To sign the petition against this school site and to become more involved go to or contact Lisa Cauley at

Friday, July 06, 2007

Milton Acts to Block Adult Businesses

DOUG NURSE/The Atlanta Journal-ConstitutionPublished on: 07/04/07

Should the adult entertainment industry come calling on the new city of Milton, it will find the city has rolled up the welcome mat — and slammed the door besides.

That's the city's view, at least. An attorney says he isn't sure the city could get its way in a court fight. Then again, no adult businesses are knocking on the slammed door in this largely rural area north of Alpharetta and west of Ga. 400.

How do strip clubs and adult video stores manage to stay in business in communities where they are unwelcome?The answer is based on competing legal principles:

Free speech: Federal courts have said a city must zone a percentage of its property to accommodate adult businesses on the grounds of "protected speech."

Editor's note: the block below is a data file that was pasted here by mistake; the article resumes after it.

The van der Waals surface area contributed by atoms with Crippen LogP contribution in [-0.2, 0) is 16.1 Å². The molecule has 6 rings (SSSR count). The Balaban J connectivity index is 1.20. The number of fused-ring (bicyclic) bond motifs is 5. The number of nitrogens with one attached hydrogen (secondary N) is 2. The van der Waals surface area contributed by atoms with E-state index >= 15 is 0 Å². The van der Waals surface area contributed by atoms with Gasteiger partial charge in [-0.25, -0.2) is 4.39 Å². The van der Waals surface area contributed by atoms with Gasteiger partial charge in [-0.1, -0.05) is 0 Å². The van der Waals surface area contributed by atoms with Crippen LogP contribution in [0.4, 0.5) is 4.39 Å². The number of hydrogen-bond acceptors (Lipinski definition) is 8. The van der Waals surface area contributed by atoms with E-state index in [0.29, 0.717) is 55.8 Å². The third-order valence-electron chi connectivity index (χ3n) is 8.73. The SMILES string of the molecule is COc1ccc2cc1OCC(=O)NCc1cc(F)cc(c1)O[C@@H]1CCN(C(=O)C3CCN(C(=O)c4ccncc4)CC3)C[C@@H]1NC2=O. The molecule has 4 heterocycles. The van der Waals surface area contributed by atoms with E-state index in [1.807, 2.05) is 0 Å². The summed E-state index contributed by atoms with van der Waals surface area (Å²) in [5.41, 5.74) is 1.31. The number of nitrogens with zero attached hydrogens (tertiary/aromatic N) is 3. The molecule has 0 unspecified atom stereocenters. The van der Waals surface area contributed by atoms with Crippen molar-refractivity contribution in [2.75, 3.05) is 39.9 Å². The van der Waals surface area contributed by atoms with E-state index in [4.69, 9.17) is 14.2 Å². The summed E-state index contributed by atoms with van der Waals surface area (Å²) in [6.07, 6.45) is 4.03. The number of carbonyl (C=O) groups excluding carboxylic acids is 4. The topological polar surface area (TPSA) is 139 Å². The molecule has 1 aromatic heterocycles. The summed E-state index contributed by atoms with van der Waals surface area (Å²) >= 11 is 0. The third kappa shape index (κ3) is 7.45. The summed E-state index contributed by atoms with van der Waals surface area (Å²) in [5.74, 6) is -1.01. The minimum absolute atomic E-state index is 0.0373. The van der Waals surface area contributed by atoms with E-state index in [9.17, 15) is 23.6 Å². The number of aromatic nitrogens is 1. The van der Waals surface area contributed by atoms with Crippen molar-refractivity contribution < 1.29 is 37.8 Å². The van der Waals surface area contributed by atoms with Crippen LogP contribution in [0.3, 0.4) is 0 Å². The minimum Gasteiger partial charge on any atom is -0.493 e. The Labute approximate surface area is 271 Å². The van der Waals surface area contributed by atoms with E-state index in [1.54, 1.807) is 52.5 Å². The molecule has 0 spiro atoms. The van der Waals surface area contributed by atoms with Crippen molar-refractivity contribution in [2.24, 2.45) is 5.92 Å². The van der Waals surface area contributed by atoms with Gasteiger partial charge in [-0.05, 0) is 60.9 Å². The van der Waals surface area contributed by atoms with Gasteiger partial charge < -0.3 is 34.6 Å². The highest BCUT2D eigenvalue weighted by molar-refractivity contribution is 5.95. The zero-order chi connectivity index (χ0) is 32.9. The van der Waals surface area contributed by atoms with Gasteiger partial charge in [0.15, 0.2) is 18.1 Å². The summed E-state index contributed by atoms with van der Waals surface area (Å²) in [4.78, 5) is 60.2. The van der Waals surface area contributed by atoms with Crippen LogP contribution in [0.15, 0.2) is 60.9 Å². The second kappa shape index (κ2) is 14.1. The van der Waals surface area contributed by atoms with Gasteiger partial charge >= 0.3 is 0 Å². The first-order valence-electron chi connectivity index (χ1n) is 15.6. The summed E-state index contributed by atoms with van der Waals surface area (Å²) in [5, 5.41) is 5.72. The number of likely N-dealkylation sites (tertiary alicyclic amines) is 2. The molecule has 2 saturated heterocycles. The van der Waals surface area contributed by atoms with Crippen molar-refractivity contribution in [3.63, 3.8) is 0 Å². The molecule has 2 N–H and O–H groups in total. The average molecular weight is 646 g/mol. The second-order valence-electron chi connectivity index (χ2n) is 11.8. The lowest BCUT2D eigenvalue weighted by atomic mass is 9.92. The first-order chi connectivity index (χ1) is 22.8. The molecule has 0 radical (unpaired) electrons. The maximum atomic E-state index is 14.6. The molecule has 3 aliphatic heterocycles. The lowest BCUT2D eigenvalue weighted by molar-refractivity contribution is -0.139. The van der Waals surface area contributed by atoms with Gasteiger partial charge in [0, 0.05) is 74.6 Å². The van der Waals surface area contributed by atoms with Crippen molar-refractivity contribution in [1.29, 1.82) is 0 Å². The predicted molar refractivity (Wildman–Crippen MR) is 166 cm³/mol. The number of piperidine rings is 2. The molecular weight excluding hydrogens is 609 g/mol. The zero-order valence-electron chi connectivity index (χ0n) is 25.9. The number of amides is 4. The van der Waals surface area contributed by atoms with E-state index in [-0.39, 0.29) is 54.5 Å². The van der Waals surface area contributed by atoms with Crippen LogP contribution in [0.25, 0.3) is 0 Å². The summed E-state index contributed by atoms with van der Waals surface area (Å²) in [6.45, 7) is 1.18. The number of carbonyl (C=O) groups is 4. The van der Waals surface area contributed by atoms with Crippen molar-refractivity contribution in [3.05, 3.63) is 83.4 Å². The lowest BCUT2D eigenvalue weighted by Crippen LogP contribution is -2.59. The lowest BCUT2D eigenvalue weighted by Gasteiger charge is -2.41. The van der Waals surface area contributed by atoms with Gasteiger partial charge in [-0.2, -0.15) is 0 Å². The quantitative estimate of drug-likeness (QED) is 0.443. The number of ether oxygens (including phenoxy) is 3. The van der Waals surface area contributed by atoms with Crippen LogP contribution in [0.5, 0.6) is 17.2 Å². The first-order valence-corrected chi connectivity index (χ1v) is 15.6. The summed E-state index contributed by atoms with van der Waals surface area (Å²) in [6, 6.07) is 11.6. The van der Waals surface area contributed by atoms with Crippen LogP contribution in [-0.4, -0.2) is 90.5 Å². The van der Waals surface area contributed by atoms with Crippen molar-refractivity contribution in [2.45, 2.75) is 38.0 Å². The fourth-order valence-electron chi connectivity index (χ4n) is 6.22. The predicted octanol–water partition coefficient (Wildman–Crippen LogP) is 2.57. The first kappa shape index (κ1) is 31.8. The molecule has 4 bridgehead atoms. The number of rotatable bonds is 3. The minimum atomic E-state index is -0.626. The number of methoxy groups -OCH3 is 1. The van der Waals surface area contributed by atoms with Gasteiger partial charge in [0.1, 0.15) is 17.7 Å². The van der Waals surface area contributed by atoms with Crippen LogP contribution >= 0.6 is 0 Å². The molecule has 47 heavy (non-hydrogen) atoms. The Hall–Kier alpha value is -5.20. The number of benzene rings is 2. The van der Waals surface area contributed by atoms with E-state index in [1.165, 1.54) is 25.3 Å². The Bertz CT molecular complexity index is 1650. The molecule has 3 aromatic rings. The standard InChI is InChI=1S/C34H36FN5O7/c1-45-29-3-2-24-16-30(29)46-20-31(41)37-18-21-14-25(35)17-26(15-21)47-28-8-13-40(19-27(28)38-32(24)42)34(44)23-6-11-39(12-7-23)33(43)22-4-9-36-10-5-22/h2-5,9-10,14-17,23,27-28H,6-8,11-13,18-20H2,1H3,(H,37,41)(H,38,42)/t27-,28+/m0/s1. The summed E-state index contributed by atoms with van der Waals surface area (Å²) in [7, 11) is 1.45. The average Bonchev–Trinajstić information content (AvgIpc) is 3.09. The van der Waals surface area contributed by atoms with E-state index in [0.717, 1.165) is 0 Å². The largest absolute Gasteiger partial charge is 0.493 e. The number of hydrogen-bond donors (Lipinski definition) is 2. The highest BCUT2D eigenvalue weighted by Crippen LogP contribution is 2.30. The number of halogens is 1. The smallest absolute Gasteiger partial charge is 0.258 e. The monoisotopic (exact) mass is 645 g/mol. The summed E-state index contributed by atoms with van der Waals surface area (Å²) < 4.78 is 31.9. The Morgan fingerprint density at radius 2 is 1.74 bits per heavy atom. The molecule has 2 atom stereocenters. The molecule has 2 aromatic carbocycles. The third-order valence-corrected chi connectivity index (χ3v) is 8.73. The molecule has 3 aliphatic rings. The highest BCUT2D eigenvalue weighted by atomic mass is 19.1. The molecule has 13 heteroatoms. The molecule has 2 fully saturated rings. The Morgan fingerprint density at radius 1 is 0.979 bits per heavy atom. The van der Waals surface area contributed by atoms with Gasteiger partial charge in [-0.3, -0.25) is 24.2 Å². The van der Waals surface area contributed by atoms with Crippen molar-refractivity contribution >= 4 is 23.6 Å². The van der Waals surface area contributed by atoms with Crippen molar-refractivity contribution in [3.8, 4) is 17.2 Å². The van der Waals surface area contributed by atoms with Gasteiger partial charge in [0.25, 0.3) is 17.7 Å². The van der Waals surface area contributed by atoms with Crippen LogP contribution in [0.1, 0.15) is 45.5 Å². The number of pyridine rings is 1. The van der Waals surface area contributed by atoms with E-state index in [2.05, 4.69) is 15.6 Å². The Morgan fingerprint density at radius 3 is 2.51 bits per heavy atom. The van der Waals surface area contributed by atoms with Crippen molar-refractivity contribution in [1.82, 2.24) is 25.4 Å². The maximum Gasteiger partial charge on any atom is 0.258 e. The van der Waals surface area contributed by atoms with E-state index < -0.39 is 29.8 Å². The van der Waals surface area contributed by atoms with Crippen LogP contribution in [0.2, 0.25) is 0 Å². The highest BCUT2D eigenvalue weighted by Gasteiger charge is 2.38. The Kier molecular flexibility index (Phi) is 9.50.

Community standards: Courts also have said governments can protect against prostitution, drugs and crime. That allows the government to use zoning and licensing rules to dictate where adult businesses can locate and how they operate.
The compromise: Local governments can't use zoning to run off adult businesses. In fact, the courts require that local governments set aside a number of sites where adult businesses can go.
If Milton has figured out a way to keep out the adult video stores, it will have pre-empted a fight that has nettled other young cities of Sandy Springs and Johns Creek. Both cities are entangled in court battles with sexually oriented businesses. In Johns Creek, the battle over the opening of the Love Shack video store began even before the city began operations Dec. 1.